In addition to China, talks also spotlighted what America sees as malevolent Russian action on the continent. The administration argued in its sub-Saharan strategy published earlier this year that Russia, the preeminent arms dealer in Africa, views the continent as a permissive environment for Kremlin-connected oligarchs and private military companies to focus on fomenting instability for their own strategic and financial benefit.

During an appearance with Blinken, Ghanaian President, Nana Akufo-Addo, expressed alarm about the presence of mercenaries from Russia’s Wagner Group in Burkina Faso, directly north of Ghana.

Chinese state media were not much impressed by the Biden administration. China’s state-run Global Times was contemptuous of White House pretenses that the $55 billion giveaway and week of meetings with African leaders was anything but a desperate bid to counter Beijing’s growing African footprint.

The America-based Foreign Policy magazine reported: “Team Biden wants to court African nations without talking about Beijing.” But this was broken on the first day. At a panel discussion with several African leaders, US Defence Secretary, Lloyd Austin, said China was expanding its footprint in Africa “on a daily basis” through its growing economic influence, which will “destabilise” the continent.

After offering a little backhanded applause for “sincere help to Africa,” such as President Biden announcing he would support adding AU to the G20 nations, the Global Times claimed Biden is just trying to muscle in on the good work China has already done.

The Global Times scoffed at Biden thinking he could buy his way into Africa’s good graces with a mere $55 billion when China has become “Africa’s largest trading partner, with trade volume reaching $254 billion in 2021, which is four times that of U.S.-Africa trade.”

Chinese analysts said it seems that American officials have forgotten how many African countries have been bombed by America and other Western countries, and how many times the America has used and created chaos in the continent to plunder natural resources, and how arrogant the American elite behaved when lecturing Africans about “democracy” and “human rights” but showing racism and discrimination at the same time.

Tony Elumelu (right) and Prime Minister of Morocco, Aziz Akhannouch at the panel on Charting the Course: The Future of US-Africa Trade & Investment Relations

Experts say African leaders are well aware China and America are bidding for influence, even as both sides deny their intentions. The bidding war is heating up as Russia’s invasion of Ukraine reshuffles the geopolitical deck, impacting issues such as international migration and food security.

One sign that African leaders understand the great game being played on their continent is that many have refused to denounce the Russian invasion. Neutrality in the conflict that presently defines superpower relations is a signal that seats at the bargaining table are open to both sides.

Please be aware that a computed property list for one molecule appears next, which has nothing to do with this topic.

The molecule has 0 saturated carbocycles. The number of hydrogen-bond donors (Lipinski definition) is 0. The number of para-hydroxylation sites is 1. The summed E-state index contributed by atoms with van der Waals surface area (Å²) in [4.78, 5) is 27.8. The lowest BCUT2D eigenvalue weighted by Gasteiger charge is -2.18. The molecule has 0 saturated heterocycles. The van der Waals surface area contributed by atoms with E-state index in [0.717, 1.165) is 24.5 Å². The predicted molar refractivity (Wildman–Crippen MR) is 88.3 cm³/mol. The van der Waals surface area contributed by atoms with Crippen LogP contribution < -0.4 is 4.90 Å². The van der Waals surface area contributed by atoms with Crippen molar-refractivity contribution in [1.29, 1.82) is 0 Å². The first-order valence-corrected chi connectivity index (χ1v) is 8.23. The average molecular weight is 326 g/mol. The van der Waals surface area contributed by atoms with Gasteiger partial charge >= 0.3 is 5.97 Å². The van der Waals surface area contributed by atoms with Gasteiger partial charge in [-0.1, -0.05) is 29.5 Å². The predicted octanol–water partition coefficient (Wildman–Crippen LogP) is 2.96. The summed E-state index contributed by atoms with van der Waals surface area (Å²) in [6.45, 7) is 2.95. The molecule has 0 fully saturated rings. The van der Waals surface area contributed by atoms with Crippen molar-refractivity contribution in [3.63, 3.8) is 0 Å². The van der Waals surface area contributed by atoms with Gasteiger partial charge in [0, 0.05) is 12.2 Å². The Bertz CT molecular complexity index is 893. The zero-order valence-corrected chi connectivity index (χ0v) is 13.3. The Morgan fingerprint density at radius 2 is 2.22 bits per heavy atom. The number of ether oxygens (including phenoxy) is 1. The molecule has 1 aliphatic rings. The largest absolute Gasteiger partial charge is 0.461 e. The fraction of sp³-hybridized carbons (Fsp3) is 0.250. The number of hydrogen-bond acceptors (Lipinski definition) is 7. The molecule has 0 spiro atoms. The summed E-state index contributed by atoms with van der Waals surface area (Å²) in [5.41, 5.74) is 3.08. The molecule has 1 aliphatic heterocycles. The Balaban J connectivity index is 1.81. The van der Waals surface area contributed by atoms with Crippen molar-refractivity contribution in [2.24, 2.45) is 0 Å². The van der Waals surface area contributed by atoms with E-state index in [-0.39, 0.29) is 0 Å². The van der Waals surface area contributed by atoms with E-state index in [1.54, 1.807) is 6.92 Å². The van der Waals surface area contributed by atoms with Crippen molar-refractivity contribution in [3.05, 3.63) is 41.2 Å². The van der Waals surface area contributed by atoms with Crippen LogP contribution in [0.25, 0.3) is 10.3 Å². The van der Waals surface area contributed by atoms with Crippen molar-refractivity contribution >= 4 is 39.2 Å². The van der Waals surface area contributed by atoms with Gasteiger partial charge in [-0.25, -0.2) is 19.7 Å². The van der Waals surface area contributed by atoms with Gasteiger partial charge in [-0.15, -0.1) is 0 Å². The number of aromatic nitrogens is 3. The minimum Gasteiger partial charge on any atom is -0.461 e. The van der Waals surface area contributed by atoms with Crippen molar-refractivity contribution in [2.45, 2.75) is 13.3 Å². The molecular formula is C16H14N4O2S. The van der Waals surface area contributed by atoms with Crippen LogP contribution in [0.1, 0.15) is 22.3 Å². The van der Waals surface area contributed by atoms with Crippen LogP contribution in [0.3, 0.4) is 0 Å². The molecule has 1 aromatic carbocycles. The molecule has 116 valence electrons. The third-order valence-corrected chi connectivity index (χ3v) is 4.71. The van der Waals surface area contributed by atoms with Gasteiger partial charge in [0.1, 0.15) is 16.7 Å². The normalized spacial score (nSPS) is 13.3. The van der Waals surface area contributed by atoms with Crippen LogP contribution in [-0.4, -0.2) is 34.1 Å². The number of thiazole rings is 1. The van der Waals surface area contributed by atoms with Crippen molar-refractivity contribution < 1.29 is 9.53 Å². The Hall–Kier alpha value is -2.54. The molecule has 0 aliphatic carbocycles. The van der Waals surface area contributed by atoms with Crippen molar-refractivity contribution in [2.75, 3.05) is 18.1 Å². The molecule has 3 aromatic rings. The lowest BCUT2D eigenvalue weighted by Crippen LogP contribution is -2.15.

“America realises that it can no longer be business as usual when it comes to Africa,” Dr. Ebenezer Obadare of the Council on Foreign Relations suggested.

Commenting on the new-found interest in Africa, Femi Odere, a former Senior Special Assistant (Diaspora Affairs) to former governor of Ekiti State, Kayode Fayemi, said: “Since it’s true that Africa has the mineral resources that the West need to build a modern economy of nanotechnology and robotics but doesn’t have the technological know-how and human capital to extract these resources for its own use and for export, what African leaders must do is to demand that the American set up shops in their countries for value additions to these minerals before export, thereby creating jobs and wealth for their countries with stringent regulations and oversight functions.

“Perhaps, one of the most devastating psychological trauma that has consistently dogged post-colonial Africa is the fact that the people and their leaders have been made to believe that they are poor and powerless. Because of this collective negative mindset, they almost always do not want to have a good understanding of the world around them and how it works, vis-a-vis what’s best for them. And when they do, they negotiate from the position of weakness. This has therefore created some kind of hopeless sense of dependency that the leaders jump at every ‘carrots’ on offer even when some of them are laced with some poison that ‘kills’ very softly.

“Since some funds from the global financial institutions are actually counterproductive, if not poisonous to Africa’s growth and development, they should be nicely turned down. This is the crux of benign resistance.

“Africa should look more in the direction of the middle income countries such as India, Vietnam, Thailand, Mexico for its rapid economic development and bilateral relations not only because of some similarities in some aspects of cultures and worldviews among them, but also from the point of view that services and equipment from these middle income countries are not as sophisticated, thereby making them less prohibitive and easy to replicate in the long run.

“African leaders must take firm decisions, based on their enlightened self interests, on those things that would advance their economic interests even if they are seriously at variance with other economic powers on the principle of mutual respect and benefits. This is what has been chronically missing over several decades that the American now hopes to redress,” he declared.